The Pulse | Thursday, January 23, 2020
The Importance of Infection Prevention and Becoming an Advocate
My name is Lisa Brown and I am a gastroenterology (GI) technician that has worked in GI for 16 years. I recently became the quality and education coordinator of endoscopy at the University of Virginia Health System, an academic health care center. Before making the change to GI, I worked in nursing homes — which I thought was my calling and passion — and in orthopedics. Realizing I wanted to become more involved with the outcome of the patient, I transferred to the endoscopy unit. After about 10 years working in the department, I once again wanted to shift my focus on something different to help my patients.
Endoscope reprocessing was one of my least favorite jobs to do in the unit, but I realized it was one of the most important. I studied to become certified in endoscope reprocessing through the Certification Board for Sterile Processing and Distribution (CBSPD). Through my studies, I realized just how important endoscope reprocessing was for the patients. It truly is the most important job in the unit.
A few months later, my mentor Irene Rader, AND RN CGRN, introduced me to the SGNA Infection Prevention Champions Program. I looked into the program, became familiar with it and decided I wanted to be part of this unique program. I wanted to learn how to protect my patients even more. At the time, I did not have the backing of our leadership to enroll in the program, due to lack of knowledge of SGNA (only a few staff members knew about the organization). Irene and I decided to form an endoscope reprocessing task force to identify issues within our department. Sometime later, our leadership changed. Cathy Bauer, MSN MBA CGRN CFER, came on board as the director of our endoscopy unit.
Being involved with SGNA for many years and a former GI nurse and tech, Cathy encouraged me to become involved with the program. She chose me to be the Infection Prevention (IP) Champion in our unit. We set our goals to educate the staff of the risk of endoscope infections and had vendors perform in-services. This task force grew into an infection prevention committee that not only focuses on endoscope reprocessing, but every aspect of the GI unit dealing with infection prevention.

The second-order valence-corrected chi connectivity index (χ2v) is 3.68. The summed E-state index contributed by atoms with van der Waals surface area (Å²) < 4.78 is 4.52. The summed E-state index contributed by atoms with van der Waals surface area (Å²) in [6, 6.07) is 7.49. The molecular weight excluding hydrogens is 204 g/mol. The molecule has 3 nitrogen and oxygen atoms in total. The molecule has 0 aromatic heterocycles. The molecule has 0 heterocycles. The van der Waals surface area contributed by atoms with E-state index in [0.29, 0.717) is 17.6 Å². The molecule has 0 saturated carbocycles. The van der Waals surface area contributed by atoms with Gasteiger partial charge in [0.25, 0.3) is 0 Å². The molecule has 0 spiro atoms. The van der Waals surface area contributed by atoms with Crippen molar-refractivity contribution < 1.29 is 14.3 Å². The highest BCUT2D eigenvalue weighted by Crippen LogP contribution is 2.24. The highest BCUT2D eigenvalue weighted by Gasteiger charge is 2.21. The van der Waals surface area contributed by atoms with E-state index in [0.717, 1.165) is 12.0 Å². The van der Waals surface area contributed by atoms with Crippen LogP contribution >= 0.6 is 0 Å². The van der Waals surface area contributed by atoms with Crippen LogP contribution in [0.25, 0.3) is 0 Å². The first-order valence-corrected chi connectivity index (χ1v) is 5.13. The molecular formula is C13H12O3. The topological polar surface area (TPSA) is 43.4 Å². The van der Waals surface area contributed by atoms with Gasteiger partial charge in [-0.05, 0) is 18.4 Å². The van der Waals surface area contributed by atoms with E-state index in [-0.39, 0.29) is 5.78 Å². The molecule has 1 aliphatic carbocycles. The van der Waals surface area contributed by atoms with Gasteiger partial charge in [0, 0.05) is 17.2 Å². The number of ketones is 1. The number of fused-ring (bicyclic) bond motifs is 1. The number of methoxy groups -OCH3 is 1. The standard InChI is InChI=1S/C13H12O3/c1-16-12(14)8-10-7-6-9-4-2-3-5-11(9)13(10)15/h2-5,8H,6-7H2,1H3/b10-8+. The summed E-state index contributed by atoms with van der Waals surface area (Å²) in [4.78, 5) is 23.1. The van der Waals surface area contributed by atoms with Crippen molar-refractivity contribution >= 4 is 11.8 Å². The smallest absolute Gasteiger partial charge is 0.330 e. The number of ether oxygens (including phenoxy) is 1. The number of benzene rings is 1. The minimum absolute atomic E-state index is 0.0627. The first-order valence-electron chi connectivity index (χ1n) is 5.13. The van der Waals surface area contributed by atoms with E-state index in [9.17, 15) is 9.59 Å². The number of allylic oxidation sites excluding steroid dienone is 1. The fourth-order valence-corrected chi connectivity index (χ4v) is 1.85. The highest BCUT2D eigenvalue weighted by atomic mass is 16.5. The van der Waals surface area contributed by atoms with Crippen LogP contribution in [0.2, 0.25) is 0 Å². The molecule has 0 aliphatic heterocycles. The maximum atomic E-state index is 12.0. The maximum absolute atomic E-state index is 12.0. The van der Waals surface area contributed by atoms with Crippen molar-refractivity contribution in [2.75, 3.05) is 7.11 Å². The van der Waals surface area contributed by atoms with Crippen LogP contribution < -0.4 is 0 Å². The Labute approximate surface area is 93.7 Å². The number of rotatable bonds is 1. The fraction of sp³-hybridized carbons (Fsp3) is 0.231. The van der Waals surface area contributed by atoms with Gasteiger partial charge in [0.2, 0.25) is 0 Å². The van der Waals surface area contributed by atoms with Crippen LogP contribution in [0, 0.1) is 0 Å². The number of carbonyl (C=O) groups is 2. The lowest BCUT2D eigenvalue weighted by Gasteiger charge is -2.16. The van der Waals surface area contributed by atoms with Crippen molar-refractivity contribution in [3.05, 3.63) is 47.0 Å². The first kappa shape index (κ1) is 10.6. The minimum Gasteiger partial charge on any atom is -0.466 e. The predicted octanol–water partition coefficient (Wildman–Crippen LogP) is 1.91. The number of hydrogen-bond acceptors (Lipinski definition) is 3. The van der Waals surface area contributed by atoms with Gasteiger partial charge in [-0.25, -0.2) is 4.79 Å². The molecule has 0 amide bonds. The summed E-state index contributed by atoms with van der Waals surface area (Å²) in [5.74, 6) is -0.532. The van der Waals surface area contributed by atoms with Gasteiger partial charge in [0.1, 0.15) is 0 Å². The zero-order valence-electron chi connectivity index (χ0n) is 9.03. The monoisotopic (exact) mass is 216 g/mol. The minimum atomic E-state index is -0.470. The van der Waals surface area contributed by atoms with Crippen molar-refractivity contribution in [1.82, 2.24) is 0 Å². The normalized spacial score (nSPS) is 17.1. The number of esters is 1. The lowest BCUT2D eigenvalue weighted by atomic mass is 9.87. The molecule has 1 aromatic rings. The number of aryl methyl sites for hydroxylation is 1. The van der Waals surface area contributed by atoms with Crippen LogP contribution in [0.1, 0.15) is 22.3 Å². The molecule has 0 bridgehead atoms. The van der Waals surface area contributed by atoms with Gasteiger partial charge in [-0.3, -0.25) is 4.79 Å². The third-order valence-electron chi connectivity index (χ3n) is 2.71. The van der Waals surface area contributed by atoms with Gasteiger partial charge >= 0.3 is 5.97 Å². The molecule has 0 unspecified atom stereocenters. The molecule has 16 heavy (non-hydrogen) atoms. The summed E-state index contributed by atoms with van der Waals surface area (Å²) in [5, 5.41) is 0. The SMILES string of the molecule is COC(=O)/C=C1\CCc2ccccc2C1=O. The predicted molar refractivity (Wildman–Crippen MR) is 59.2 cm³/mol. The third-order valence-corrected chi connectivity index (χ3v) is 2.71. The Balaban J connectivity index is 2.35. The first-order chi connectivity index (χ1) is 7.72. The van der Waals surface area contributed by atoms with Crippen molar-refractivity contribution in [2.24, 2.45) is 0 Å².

I became certified through the International Association of Health Care Central Service Materiel Management (IACSHMM) for endoscope reprocessing. I attended conferences to learn more about endoscope reprocessing and infection prevention. By doing this, I heard stories from patients and family members and have seen what these deadly infections can do. This program has given me the foundation to educate myself on how to protect patients, reduce the transmission of an infection and to even provide comfort to someone.
So, once again, I came to a crossroad: What did I want to do for the rest of my career? I thought about many options, and came to the conclusion that every GI professional makes colorectal cancer awareness a priority, but who advocates for the patients to prevent infections? With this thought, I decided to enroll in college to obtain my bachelor’s degree in public health. I finished all coursework in December 2019 and will officially walk the stage for graduation in May 2020.
Using my degree, my infection prevention foundation and my experience with the SGNA Infection Prevention Champions Program, I can educate the patients, public and health care workers on the importance of preventing infections and their deadly outcome in the GI setting. I encourage every GI facility to become involved with the SGNA Infection Prevention Champions Program. The resources supplied will be beneficial to their patients, facility and to the members involved — giving them peace of mind they helped someone.